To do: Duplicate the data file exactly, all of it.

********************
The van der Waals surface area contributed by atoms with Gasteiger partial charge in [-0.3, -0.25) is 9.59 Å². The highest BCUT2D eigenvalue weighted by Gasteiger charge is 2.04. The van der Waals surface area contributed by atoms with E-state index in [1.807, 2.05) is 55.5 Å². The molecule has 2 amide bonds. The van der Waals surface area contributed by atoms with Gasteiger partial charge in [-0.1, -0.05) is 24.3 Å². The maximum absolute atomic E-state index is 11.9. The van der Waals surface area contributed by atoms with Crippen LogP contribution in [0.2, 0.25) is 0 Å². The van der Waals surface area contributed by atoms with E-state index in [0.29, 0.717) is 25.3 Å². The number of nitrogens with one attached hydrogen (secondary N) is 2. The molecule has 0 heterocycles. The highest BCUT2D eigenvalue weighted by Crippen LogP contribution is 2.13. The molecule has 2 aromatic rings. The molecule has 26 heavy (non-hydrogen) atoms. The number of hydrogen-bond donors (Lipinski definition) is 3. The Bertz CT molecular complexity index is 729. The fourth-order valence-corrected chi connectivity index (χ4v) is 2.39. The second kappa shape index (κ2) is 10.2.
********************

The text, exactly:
The van der Waals surface area contributed by atoms with Gasteiger partial charge in [-0.3, -0.25) is 9.59 Å². The highest BCUT2D eigenvalue weighted by Gasteiger charge is 2.04. The van der Waals surface area contributed by atoms with E-state index in [1.807, 2.05) is 55.5 Å². The molecule has 2 amide bonds. The van der Waals surface area contributed by atoms with Gasteiger partial charge in [-0.1, -0.05) is 24.3 Å². The maximum absolute atomic E-state index is 11.9. The van der Waals surface area contributed by atoms with Crippen LogP contribution in [0.2, 0.25) is 0 Å². The van der Waals surface area contributed by atoms with E-state index in [0.29, 0.717) is 25.3 Å². The number of nitrogens with one attached hydrogen (secondary N) is 2. The molecule has 0 heterocycles. The highest BCUT2D eigenvalue weighted by Crippen LogP contribution is 2.13. The molecule has 2 aromatic rings. The molecule has 26 heavy (non-hydrogen) atoms. The number of hydrogen-bond donors (Lipinski definition) is 3. The Bertz CT molecular complexity index is 729. The fourth-order valence-corrected chi connectivity index (χ4v) is 2.39. The second kappa shape index (κ2) is 10.2.